Download a copy of the article at SSRN here.
Chilenye Nwapi (D. Phil. Candidate, University of British Columbia, Faculty of Graduate Studies (Law)) has published a doctoral thesis entitled: Litigating extraterritorial corporate crimes in Canadian courts [PDF] (September 2012). The abstract reads:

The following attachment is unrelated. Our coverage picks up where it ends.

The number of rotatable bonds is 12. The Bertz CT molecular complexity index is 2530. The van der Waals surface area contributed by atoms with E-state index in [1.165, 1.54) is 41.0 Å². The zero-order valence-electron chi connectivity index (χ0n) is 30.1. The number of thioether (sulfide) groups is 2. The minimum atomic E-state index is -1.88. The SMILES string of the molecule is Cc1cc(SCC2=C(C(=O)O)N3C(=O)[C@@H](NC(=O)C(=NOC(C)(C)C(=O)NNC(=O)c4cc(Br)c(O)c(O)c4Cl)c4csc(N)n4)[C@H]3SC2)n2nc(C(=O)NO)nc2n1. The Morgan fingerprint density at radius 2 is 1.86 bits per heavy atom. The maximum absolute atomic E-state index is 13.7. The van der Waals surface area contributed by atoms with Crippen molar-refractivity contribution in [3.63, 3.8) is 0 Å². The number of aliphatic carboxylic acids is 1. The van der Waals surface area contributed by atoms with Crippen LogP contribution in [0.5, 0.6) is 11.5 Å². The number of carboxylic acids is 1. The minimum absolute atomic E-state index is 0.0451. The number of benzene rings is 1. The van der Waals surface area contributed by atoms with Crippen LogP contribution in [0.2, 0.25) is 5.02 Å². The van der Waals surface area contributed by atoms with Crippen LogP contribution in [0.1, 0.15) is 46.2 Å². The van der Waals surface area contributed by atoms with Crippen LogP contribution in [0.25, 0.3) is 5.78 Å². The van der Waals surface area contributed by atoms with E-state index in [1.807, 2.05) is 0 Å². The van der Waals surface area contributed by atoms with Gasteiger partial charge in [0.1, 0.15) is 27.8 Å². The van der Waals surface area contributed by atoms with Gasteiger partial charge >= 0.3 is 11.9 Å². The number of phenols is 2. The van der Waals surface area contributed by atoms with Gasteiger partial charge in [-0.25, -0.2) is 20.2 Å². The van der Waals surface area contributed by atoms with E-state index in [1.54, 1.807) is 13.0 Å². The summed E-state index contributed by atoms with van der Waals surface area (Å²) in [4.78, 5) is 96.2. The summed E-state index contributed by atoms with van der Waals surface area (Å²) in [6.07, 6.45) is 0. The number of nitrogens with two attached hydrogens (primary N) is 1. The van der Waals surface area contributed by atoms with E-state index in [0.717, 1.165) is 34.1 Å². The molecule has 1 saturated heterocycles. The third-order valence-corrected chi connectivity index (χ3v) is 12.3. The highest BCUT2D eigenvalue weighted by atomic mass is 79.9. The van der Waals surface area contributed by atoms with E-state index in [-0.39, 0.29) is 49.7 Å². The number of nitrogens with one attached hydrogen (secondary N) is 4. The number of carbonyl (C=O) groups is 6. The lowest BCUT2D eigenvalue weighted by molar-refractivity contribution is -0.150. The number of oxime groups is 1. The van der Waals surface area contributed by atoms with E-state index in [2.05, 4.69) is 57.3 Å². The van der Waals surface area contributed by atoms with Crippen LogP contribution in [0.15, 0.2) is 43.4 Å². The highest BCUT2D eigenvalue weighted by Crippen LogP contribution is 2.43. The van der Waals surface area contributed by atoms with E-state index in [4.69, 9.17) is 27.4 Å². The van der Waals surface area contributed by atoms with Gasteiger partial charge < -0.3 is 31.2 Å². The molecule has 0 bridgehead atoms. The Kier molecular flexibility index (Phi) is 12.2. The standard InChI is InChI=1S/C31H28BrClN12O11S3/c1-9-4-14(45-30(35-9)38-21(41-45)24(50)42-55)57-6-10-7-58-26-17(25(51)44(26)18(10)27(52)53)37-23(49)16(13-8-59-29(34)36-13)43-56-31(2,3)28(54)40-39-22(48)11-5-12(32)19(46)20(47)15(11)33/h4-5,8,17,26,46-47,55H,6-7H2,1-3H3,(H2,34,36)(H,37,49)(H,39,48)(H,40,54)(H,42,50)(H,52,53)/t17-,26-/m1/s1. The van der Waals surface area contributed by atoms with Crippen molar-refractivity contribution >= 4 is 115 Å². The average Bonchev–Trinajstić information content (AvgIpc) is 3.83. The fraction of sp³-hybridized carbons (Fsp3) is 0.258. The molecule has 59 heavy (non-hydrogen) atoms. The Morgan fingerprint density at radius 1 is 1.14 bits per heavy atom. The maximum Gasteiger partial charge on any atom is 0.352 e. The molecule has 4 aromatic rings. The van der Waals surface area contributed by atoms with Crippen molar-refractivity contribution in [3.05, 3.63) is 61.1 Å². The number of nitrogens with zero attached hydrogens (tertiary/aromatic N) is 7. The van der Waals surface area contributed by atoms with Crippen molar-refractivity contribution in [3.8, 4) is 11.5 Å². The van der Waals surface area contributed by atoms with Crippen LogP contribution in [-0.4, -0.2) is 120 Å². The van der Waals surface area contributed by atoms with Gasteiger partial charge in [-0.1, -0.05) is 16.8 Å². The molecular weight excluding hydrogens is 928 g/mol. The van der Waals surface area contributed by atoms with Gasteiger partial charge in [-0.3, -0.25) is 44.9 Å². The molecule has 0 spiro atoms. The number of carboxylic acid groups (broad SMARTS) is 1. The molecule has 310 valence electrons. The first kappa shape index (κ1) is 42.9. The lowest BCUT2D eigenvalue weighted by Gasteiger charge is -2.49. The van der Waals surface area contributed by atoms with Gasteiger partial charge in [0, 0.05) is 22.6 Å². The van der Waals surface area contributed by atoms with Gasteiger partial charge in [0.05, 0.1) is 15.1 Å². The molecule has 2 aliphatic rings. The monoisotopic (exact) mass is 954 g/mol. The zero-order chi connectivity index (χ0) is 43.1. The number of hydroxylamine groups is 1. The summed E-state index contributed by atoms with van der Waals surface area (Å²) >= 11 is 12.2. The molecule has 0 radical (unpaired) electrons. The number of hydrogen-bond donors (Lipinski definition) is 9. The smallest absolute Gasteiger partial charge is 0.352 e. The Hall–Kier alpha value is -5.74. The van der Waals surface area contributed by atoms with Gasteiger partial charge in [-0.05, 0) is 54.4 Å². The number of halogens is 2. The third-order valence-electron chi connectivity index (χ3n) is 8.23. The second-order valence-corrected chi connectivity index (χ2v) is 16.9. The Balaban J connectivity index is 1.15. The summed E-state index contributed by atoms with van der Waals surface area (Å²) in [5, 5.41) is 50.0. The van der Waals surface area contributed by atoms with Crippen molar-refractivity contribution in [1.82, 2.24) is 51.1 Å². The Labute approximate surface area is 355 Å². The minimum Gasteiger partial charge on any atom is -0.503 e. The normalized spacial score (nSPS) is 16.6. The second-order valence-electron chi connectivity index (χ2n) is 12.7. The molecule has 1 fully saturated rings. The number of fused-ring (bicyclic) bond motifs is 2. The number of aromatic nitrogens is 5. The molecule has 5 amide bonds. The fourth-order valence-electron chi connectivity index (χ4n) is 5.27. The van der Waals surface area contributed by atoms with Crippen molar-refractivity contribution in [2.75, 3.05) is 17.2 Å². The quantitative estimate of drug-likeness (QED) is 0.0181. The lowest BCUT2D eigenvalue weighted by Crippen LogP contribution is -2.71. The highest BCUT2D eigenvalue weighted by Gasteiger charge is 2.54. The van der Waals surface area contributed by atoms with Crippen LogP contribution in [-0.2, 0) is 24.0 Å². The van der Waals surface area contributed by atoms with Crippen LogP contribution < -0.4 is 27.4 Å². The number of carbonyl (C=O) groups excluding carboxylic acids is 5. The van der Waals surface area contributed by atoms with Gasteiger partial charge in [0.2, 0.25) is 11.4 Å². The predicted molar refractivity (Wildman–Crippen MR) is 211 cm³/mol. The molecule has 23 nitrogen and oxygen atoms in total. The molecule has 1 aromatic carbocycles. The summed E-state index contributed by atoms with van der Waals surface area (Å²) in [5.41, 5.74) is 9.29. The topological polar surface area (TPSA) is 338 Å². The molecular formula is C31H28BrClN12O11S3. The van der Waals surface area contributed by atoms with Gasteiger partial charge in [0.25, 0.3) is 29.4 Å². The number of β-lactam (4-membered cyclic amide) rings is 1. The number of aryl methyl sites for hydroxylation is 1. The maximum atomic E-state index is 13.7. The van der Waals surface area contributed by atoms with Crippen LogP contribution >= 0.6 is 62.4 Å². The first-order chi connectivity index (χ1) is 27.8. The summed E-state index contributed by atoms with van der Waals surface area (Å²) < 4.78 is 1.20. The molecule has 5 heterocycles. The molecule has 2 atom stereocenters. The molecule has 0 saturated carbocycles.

This study investigates whether and how Canadian courts may assume jurisdiction (both criminal and civil) over extraterritorial crimes/wrongs committed by Canadian corporations operating overseas. It examines the current state of international law to see whether there is any international legal rule prohibiting a state from assuming jurisdiction over conduct occurring outside its territory. It finds that no such positive rule is in existence, whether in customary international law or in treaty law, and that the only concern is the likelihood of diplomatic protests by states which believe that the jurisdiction sought to be assumed is a threat to their territorial integrity. It argues that although the type of jurisdiction envisaged in this study is not widespread among states, the absence of widespread state practice is not tantamount to prohibition, at least in principle. The study then looks at the Canadian domestic jurisdictional bases, both criminal and civil. On the criminal front, it finds that the real and substantial link test has enough flexibility to reach the extraterritorial conduct of Canadian corporations and that the expansion of the substantive bases of corporate criminal liability that occurred in Canada in 2003 bolstered the criminal jurisdiction of Canadian courts over extraterritorial corporate crimes. On the civil front, it finds that Canadian courts may assume extraterritorial jurisdiction under three distinct theories: the real and substantial connection test, necessity jurisdiction and the recently enacted Torture Victims Protection Act. It examines the bases for declining jurisdiction under the doctrine of forum non conveniens and calls for a reformulation of the doctrine to require a Canadian court to decline jurisdiction only when it finds that it is a “clearly inappropriate” forum, in contrast to the current rule that requires the existence of a “clearly more appropriate alternative” forum. The question of choosing the applicable law in tort cases is also interrogated. A call is made for the adoption of a rule that considers the nature of the conduct in litigation as an important element in the determination of the applicable law. On the whole, this study concludes that Canada holds prospects for transnational litigation.